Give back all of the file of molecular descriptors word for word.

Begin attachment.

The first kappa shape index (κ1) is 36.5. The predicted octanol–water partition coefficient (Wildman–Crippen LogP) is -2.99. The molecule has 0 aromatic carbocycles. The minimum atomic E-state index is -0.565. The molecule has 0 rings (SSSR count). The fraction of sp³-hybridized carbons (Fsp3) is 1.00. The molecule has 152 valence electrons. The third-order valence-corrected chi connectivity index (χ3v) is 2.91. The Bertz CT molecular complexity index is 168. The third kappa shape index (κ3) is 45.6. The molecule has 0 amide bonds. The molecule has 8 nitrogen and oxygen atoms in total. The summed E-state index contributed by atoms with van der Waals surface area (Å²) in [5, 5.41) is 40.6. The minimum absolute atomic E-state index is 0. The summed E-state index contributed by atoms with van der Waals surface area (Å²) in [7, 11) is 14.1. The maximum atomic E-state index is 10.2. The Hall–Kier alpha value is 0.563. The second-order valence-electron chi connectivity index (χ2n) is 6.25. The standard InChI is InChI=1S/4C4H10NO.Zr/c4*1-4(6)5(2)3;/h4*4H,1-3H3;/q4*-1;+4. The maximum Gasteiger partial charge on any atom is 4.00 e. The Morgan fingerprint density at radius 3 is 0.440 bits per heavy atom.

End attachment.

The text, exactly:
The first kappa shape index (κ1) is 36.5. The predicted octanol–water partition coefficient (Wildman–Crippen LogP) is -2.99. The molecule has 0 aromatic carbocycles. The minimum atomic E-state index is -0.565. The molecule has 0 rings (SSSR count). The fraction of sp³-hybridized carbons (Fsp3) is 1.00. The molecule has 152 valence electrons. The third-order valence-corrected chi connectivity index (χ3v) is 2.91. The Bertz CT molecular complexity index is 168. The third kappa shape index (κ3) is 45.6. The molecule has 0 amide bonds. The molecule has 8 nitrogen and oxygen atoms in total. The summed E-state index contributed by atoms with van der Waals surface area (Å²) in [5, 5.41) is 40.6. The minimum absolute atomic E-state index is 0. The summed E-state index contributed by atoms with van der Waals surface area (Å²) in [7, 11) is 14.1. The maximum atomic E-state index is 10.2. The Hall–Kier alpha value is 0.563. The second-order valence-electron chi connectivity index (χ2n) is 6.25. The standard InChI is InChI=1S/4C4H10NO.Zr/c4*1-4(6)5(2)3;/h4*4H,1-3H3;/q4*-1;+4. The maximum Gasteiger partial charge on any atom is 4.00 e. The Morgan fingerprint density at radius 3 is 0.440 bits per heavy atom.